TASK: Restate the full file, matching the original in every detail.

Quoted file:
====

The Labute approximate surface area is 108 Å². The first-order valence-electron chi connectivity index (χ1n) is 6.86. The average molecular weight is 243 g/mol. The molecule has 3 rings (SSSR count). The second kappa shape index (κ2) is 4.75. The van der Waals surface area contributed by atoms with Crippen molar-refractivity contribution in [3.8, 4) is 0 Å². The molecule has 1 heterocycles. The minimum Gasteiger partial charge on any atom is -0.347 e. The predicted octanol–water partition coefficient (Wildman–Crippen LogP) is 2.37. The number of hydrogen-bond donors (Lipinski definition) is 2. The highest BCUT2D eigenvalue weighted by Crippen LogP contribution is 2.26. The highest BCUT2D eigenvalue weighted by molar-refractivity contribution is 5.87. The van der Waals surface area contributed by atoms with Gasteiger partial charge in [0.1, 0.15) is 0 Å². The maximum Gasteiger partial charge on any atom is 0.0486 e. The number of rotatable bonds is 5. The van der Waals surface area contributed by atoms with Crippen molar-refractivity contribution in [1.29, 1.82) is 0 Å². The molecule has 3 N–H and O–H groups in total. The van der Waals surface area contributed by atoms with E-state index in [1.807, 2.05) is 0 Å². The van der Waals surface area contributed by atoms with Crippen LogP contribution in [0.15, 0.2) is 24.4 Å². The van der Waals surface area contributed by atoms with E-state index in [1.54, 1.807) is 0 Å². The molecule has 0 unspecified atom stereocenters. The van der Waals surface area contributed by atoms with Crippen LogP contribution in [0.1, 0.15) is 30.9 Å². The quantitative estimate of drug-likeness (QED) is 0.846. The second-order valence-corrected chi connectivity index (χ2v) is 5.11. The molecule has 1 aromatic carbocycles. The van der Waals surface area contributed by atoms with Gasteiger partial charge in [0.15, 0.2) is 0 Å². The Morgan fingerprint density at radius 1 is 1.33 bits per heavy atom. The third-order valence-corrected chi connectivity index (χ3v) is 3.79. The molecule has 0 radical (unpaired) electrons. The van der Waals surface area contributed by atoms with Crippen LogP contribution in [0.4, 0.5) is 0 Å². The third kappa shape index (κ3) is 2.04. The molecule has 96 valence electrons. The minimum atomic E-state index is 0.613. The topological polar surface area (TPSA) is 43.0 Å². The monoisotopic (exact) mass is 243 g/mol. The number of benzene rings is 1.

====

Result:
The Labute approximate surface area is 108 Å². The first-order valence-electron chi connectivity index (χ1n) is 6.86. The average molecular weight is 243 g/mol. The molecule has 3 rings (SSSR count). The second kappa shape index (κ2) is 4.75. The van der Waals surface area contributed by atoms with Crippen molar-refractivity contribution in [3.8, 4) is 0 Å². The molecule has 1 heterocycles. The minimum Gasteiger partial charge on any atom is -0.347 e. The predicted octanol–water partition coefficient (Wildman–Crippen LogP) is 2.37. The number of hydrogen-bond donors (Lipinski definition) is 2. The highest BCUT2D eigenvalue weighted by Crippen LogP contribution is 2.26. The highest BCUT2D eigenvalue weighted by molar-refractivity contribution is 5.87. The van der Waals surface area contributed by atoms with Gasteiger partial charge in [0.1, 0.15) is 0 Å². The maximum Gasteiger partial charge on any atom is 0.0486 e. The number of rotatable bonds is 5. The van der Waals surface area contributed by atoms with Crippen molar-refractivity contribution in [1.29, 1.82) is 0 Å². The molecule has 3 N–H and O–H groups in total. The van der Waals surface area contributed by atoms with E-state index in [1.807, 2.05) is 0 Å². The van der Waals surface area contributed by atoms with Crippen LogP contribution in [0.15, 0.2) is 24.4 Å². The van der Waals surface area contributed by atoms with E-state index in [1.54, 1.807) is 0 Å². The molecule has 0 unspecified atom stereocenters. The van der Waals surface area contributed by atoms with Crippen LogP contribution in [0.1, 0.15) is 30.9 Å². The quantitative estimate of drug-likeness (QED) is 0.846. The second-order valence-corrected chi connectivity index (χ2v) is 5.11. The molecule has 1 aromatic carbocycles. The van der Waals surface area contributed by atoms with Gasteiger partial charge in [0.15, 0.2) is 0 Å². The Morgan fingerprint density at radius 1 is 1.33 bits per heavy atom. The third-order valence-corrected chi connectivity index (χ3v) is 3.79. The molecule has 0 radical (unpaired) electrons. The van der Waals surface area contributed by atoms with Crippen LogP contribution in [0.4, 0.5) is 0 Å². The third kappa shape index (κ3) is 2.04. The molecule has 96 valence electrons. The minimum atomic E-state index is 0.613. The topological polar surface area (TPSA) is 43.0 Å². The monoisotopic (exact) mass is 243 g/mol. The number of benzene rings is 1.